Texas GOP Blocks Gay Conservatives From Having Booth At State Convention

Sarah Mercer, of San Antonio, makes a photo of a Texas flag elephant statue during the set up before the start of the Texas Republican Convention Wednesday, June 6, 2012, in Fort Worth, Texas. The Texas GOP conventi... Sarah Mercer, of San Antonio, makes a photo of a Texas flag elephant statue during the set up before the start of the Texas Republican Convention Wednesday, June 6, 2012, in Fort Worth, Texas. The Texas GOP convention starts tomorrow and runs through Saturday. (AP Photo/LM Otero) MORE LESS
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The Texas Republican Party denied requests from the Log Cabin Republicans, a group representing gay conservatives, to host a booth at its annual convention next week.

Jeffrey Davis, chairman of the Log Cabin Republicans of Texas, said Thursday in a written statement that the Texas GOP denied the group’s “several attempts” to apply for a booth, “citing archaic language in the party platform” as justification.

“We deserve to occupy a booth just like anyone else, and it’s time that the Texas GOP’s hypocritical policies and procedures are replaced by new ones that match the general opinion of Texan Republican voters,” he said.

Gregory T. Angelo, the Log Cabin Republicans’ national executive director, added that the group’s beef with the Texas GOP goes beyond the party’s anti-gay marriage platform.

“This isn’t about disagreements we may have on civil marriage; this isn’t about the party platform — this is about an anti-gay wing of the party that hates gay people so much they can’t even stand to see us acknowledged as a necessary part of a winning Republican coalition,” he said, adding that in an election year, the state party’s failure to be inclusive could contribute to turning Texas blue.

Steve Munisteri, chairman of the Texas Republican Party, confirmed to TPM that the group’s application was denied because of its stance on gay marriage. He explained that the Texas GOP has a formal policy against allowing groups that advocate positions contrary its platform to have booths at conventions.

The booth was denied not because they were gay Republicans,” he said in a phone interview. “The booth was denied because of the association with the promotion for gay marriage, which is not supported in the current party platform.”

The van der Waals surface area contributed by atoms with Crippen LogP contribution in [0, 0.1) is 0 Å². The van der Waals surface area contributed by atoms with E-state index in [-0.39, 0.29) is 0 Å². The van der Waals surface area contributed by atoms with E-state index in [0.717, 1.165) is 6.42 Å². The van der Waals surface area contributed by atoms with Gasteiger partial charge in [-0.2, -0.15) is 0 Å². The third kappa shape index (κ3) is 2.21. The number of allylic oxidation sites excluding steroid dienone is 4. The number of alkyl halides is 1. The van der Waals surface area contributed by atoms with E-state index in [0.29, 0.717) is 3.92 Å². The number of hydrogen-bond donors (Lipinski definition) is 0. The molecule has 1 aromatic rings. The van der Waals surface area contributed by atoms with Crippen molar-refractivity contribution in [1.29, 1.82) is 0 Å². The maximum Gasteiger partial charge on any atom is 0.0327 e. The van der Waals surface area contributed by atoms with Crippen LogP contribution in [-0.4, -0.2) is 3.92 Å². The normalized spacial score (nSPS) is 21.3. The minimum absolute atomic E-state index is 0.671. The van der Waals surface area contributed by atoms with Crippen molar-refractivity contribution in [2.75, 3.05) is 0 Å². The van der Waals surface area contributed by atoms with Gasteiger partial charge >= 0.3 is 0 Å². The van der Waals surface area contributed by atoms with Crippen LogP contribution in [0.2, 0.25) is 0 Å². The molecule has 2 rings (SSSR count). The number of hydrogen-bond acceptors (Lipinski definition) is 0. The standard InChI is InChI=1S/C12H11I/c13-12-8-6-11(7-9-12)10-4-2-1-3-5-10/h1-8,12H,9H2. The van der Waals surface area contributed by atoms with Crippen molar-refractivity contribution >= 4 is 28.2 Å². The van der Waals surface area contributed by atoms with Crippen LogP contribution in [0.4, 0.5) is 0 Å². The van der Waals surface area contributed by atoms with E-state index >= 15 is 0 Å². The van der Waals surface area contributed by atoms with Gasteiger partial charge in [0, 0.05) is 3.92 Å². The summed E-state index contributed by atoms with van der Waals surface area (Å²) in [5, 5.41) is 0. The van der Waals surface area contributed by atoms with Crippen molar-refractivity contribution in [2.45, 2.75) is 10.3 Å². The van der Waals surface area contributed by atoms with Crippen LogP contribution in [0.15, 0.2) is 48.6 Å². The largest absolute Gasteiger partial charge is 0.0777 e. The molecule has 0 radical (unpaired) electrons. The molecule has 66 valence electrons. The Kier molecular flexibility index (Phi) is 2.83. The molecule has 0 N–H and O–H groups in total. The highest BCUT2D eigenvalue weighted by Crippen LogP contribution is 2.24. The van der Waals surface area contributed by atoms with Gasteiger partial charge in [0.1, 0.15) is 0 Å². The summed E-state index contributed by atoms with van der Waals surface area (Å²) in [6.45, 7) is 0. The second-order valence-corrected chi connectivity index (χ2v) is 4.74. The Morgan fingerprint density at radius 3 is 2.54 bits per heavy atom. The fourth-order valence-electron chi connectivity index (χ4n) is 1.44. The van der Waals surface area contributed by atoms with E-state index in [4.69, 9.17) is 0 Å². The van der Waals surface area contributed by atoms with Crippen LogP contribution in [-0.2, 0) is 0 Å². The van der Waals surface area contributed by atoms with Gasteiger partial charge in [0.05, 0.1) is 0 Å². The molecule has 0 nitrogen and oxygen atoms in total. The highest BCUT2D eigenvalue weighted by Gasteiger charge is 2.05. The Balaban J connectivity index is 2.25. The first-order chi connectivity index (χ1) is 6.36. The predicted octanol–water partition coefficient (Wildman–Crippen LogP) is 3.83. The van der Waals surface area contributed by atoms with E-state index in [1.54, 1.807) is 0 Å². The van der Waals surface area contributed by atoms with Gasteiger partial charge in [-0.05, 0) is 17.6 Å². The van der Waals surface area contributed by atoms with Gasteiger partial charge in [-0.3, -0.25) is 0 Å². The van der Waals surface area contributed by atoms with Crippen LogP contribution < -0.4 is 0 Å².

The state Republican Party’s 2012 platform states its position on homosexuality:

We affirm that the practice of homosexuality tears at the fabric of society and contributes to the breakdown of the family unit. Homosexual behavior is contrary to the fundamental, unchanging truths that have been ordained by God, recognized by our country’s founders, and shared by the majority of Texans. Homosexuality must not be presented as an acceptable “alternative” lifestyle, in public policy, nor should “family” be redefined to include homosexual “couples.” We believe there should be no granting of special legal entitlements or creation of special status for homosexual behavior, regardless of state of origin. Additionally, we oppose any criminal or civil penalties against those who oppose homosexuality out of faith, conviction or belief in traditional values.

Munisteri pointed out that pro-gambling and pro-marijuana legalization groups have also been denied booths in the past under that policy. He added that Log Cabin members are free to advocate whatever positions they like as individual delegates at the convention.

Angelo confirmed to the Houston Chronicle that individual log cabin members would still attend the convention as “loyal Republicans.”

The Texas Democratic Party issued a statement in response to the GOP’s intra-party dustup that invited the Log Cabin Republicans to sign up for a booth at its own convention.

“The Texas Democratic Party has always been proud to be the party of inclusion, the party of all people,” Executive Director William Hailer said in the statement. “It is a shame that in 2014, the Republican Party of Texas continues to exclude and hold prejudice against Texans.”

h/t Houston Chronicle

This post has been updated.

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